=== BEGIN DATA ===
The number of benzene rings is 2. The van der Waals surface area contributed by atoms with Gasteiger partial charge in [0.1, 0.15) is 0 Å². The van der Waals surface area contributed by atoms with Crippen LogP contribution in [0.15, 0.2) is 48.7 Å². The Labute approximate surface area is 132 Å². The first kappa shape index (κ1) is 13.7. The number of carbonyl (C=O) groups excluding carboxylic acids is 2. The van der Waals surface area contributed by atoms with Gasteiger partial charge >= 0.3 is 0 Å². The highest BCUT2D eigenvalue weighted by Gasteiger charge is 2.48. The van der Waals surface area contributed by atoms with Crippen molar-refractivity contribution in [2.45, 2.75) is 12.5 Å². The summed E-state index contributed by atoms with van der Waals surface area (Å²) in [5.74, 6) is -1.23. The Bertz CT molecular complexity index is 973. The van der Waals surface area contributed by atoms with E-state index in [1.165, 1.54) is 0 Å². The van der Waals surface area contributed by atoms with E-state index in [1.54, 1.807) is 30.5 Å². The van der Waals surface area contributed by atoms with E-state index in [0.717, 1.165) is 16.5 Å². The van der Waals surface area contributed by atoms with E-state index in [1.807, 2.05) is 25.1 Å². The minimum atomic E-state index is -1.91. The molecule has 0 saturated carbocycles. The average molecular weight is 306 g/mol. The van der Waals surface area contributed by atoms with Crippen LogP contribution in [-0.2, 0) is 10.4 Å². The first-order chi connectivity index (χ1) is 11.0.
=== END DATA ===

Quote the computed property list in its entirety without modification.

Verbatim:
The number of benzene rings is 2. The van der Waals surface area contributed by atoms with Gasteiger partial charge in [0.1, 0.15) is 0 Å². The van der Waals surface area contributed by atoms with Crippen LogP contribution in [0.15, 0.2) is 48.7 Å². The Labute approximate surface area is 132 Å². The first kappa shape index (κ1) is 13.7. The number of carbonyl (C=O) groups excluding carboxylic acids is 2. The van der Waals surface area contributed by atoms with Gasteiger partial charge >= 0.3 is 0 Å². The highest BCUT2D eigenvalue weighted by Gasteiger charge is 2.48. The van der Waals surface area contributed by atoms with Crippen molar-refractivity contribution in [2.45, 2.75) is 12.5 Å². The summed E-state index contributed by atoms with van der Waals surface area (Å²) in [5.74, 6) is -1.23. The Bertz CT molecular complexity index is 973. The van der Waals surface area contributed by atoms with E-state index in [1.165, 1.54) is 0 Å². The van der Waals surface area contributed by atoms with E-state index in [1.54, 1.807) is 30.5 Å². The van der Waals surface area contributed by atoms with E-state index in [0.717, 1.165) is 16.5 Å². The van der Waals surface area contributed by atoms with E-state index in [1.807, 2.05) is 25.1 Å². The minimum atomic E-state index is -1.91. The molecule has 0 saturated carbocycles. The average molecular weight is 306 g/mol. The van der Waals surface area contributed by atoms with Crippen LogP contribution in [-0.2, 0) is 10.4 Å². The first-order chi connectivity index (χ1) is 11.0.